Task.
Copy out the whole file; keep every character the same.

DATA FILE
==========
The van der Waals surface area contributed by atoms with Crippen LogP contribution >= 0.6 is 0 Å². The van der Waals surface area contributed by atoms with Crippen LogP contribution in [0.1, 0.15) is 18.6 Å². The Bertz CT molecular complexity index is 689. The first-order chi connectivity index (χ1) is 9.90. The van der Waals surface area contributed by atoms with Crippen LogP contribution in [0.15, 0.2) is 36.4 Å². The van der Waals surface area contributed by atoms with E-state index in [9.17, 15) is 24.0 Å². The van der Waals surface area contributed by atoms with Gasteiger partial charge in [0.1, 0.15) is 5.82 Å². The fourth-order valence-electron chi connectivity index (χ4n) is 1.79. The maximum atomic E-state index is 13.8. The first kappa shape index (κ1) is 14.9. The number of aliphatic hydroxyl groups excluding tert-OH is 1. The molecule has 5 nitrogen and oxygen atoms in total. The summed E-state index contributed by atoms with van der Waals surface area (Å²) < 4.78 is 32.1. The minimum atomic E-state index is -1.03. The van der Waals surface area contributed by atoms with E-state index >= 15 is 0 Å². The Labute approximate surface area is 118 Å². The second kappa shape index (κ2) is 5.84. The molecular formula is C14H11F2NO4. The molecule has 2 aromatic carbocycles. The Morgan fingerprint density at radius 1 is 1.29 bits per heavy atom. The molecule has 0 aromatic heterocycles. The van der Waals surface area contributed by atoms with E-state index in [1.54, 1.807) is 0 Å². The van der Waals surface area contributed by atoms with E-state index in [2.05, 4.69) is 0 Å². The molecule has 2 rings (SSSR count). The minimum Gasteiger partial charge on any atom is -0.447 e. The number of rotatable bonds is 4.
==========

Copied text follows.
The van der Waals surface area contributed by atoms with Crippen LogP contribution >= 0.6 is 0 Å². The van der Waals surface area contributed by atoms with Crippen LogP contribution in [0.1, 0.15) is 18.6 Å². The Bertz CT molecular complexity index is 689. The first-order chi connectivity index (χ1) is 9.90. The van der Waals surface area contributed by atoms with Crippen LogP contribution in [0.15, 0.2) is 36.4 Å². The van der Waals surface area contributed by atoms with E-state index in [9.17, 15) is 24.0 Å². The van der Waals surface area contributed by atoms with Gasteiger partial charge in [0.1, 0.15) is 5.82 Å². The fourth-order valence-electron chi connectivity index (χ4n) is 1.79. The maximum atomic E-state index is 13.8. The first kappa shape index (κ1) is 14.9. The number of aliphatic hydroxyl groups excluding tert-OH is 1. The molecule has 5 nitrogen and oxygen atoms in total. The summed E-state index contributed by atoms with van der Waals surface area (Å²) < 4.78 is 32.1. The minimum atomic E-state index is -1.03. The van der Waals surface area contributed by atoms with E-state index >= 15 is 0 Å². The Labute approximate surface area is 118 Å². The second kappa shape index (κ2) is 5.84. The molecular formula is C14H11F2NO4. The molecule has 2 aromatic carbocycles. The Morgan fingerprint density at radius 1 is 1.29 bits per heavy atom. The molecule has 0 aromatic heterocycles. The van der Waals surface area contributed by atoms with E-state index in [1.54, 1.807) is 0 Å². The van der Waals surface area contributed by atoms with E-state index in [2.05, 4.69) is 0 Å². The molecule has 2 rings (SSSR count). The minimum Gasteiger partial charge on any atom is -0.447 e. The number of rotatable bonds is 4.